The Amazon tipping point would mark a final shift in the rainforest’s ability to sustain itself.
The consequences for biodiversity and climate change would be devastating, extinguishing thousands of species and releasing such a colossal quantity of carbon dioxide into the atmosphere that it would sabotage attempts to limit global climate change.
The Amazon tipping point would mark a final shift in the rainforest’s ability to sustain itself, an inflection point after which the trees can no longer feed traversing clouds with enough moisture to create the quantities of rain required to survive.
Climate models have foreseen other so-called tipping points disrupting Earth’s long-balanced systems, for example warming that causes Siberian permafrost to thaw and release huge amounts of emissions, or Greenland’s Ice Sheet melting at such a rate that annual snowfall can no longer make up for the loss.
Exactly where that point is in the Amazon, science is not yet decided. Some researchers argue that current modeling isn’t sophisticated enough to predict such a moment at all. But evidence is mounting that in certain areas, localized iterations of the tipping point may already be happening.
Reuters has tracked three extended experiences of the Amazon to give a real-world view of degradation once only predicted by computer simulations.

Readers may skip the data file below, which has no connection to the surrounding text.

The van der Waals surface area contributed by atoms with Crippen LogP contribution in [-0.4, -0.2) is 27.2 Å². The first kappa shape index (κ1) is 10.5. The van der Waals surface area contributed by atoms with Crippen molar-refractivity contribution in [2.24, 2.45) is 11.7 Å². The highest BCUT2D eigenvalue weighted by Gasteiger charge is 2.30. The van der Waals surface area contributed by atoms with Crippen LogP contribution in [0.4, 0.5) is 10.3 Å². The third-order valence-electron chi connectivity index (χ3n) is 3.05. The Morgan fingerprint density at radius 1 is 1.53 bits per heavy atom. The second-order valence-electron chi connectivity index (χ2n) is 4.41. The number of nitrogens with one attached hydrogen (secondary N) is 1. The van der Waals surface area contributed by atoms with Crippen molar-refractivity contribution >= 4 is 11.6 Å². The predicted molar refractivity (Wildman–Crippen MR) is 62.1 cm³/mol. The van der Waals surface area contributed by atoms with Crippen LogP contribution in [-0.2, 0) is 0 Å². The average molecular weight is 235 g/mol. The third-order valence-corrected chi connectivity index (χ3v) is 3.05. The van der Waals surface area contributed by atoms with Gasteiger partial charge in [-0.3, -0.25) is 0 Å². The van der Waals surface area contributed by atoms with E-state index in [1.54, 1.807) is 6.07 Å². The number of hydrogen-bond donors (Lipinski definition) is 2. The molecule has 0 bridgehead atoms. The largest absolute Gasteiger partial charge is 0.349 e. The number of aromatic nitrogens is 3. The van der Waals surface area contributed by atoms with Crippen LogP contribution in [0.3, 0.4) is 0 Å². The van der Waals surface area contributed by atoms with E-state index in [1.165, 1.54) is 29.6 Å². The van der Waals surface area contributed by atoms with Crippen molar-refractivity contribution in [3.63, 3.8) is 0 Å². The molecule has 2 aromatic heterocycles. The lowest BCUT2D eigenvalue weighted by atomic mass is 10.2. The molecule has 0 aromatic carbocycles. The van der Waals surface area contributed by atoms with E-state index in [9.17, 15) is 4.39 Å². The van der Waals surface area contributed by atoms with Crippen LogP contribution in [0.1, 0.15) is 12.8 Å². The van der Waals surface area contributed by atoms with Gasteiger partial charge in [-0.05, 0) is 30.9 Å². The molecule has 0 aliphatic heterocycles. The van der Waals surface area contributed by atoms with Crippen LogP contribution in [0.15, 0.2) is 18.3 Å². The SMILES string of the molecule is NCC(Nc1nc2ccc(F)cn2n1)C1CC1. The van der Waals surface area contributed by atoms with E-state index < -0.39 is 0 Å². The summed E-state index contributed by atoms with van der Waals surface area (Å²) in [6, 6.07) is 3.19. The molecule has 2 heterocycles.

A family that has farmed this once-lush part of rainforest for almost 50 years. A scientist couple who have monitored thousands of individual trees for decades. And an atmospheric chemist who has collected air samples from far above the canopy for years. Their perspectives reveal the long-term impact of deforestation: on rainfall, on the remaining forest and on global emissions. Taken together, they show the dangerous extent of the changes wrought on the world’s largest rainforest, and a possible glimpse of things to come.
Even as science learns more about the far-reaching impact of destruction that began many years or even decades ago, deforestation has surged under President Jair Bolsonaro, who supports further opening the Amazon for mining and agriculture. Last year, an area larger than Lebanon was cut from the rainforest, and though preliminary data for 2021 points to a slight year-on-year decline, deforestation remains at a level not seen in Brazil since 2008.
Ecologist Paulo Brando, one of the leading scientists studying the changing health of the Amazon rainforest, sums it up: “There’s a limit to how much shit the system can take.”
Year after year, the Freire family hacked and sawed farther into their patch of forest on Brazil’s western frontier.